I have been in dozens of manufacturing facilities. Everything from steel foundries to car assembly plants to wire brush manufacturing. Safety is promoted in many ways in each of them, and some companies are able to brag about their significant accomplishments in safety.
Anyone who has seen this knows that the measures are most often given in terms of injury rates or accident avoidance.
But for me, the measure is what I see when I am inside. I look to see if there is a well kept facility or if there are lots of unorganized storage or messy work areas. I watch the operators interact with machines, and I look for where fire extinguishers are. In short, I look for practices that indicate loss prevention as a value.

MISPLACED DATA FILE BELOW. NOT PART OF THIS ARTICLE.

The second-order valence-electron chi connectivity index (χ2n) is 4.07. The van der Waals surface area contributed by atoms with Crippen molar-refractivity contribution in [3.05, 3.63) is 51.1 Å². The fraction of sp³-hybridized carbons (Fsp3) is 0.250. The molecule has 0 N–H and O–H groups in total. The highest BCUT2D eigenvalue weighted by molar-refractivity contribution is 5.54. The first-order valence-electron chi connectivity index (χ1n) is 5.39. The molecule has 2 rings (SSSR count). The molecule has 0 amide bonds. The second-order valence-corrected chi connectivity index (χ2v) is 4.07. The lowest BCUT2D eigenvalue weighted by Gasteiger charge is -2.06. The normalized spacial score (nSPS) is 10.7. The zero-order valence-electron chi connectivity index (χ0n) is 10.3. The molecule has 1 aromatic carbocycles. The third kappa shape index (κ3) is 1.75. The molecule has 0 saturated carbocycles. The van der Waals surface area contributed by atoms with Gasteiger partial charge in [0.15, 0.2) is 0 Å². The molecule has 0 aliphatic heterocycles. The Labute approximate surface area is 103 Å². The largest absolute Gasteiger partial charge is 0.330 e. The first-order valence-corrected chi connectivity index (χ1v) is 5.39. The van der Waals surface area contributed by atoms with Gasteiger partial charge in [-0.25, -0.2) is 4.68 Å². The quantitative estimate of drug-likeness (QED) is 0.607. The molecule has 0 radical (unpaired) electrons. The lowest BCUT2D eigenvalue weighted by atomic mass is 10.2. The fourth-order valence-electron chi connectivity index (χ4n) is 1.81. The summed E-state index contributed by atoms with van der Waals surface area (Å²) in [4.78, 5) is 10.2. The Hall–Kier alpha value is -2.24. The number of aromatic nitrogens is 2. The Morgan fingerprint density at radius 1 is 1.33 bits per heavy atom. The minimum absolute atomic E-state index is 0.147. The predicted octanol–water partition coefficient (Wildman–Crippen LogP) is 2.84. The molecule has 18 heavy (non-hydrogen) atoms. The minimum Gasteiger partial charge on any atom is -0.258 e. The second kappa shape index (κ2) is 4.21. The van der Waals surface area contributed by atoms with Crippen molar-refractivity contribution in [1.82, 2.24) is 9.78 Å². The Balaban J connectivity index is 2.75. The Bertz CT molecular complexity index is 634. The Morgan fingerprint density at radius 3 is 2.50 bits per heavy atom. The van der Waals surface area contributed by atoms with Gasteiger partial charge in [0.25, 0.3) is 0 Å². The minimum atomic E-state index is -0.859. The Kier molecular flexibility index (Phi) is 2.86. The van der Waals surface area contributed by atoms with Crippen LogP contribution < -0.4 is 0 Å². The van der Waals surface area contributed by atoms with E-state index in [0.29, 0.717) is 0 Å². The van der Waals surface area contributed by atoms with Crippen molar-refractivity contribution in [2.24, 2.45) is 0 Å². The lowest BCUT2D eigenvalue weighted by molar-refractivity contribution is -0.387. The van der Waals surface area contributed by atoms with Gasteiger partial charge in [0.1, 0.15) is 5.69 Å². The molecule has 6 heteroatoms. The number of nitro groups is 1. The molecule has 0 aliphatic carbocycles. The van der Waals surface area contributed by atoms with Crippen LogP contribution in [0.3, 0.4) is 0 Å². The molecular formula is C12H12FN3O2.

There are lots of people who think that accidents are, well, accidents. That they are bound to happen. That if I work in this facility long enough I am likely to lose a finger just like my Uncle Joe did when he worked here.
If the safety programs are window dressing, then safety is an illusion. Some people believe that their co-workers were fated to be injured. That’s why some people who never smoke a day in their lives still get lung cancer. Or why a lean athlete might still die at an early age due to heart ailment.
What do you think? Is it worth any effort to take extra caution? When are safety meetings and risk mitigation efforts too much?
Let’s be careful out there. I mean, if you think it matters.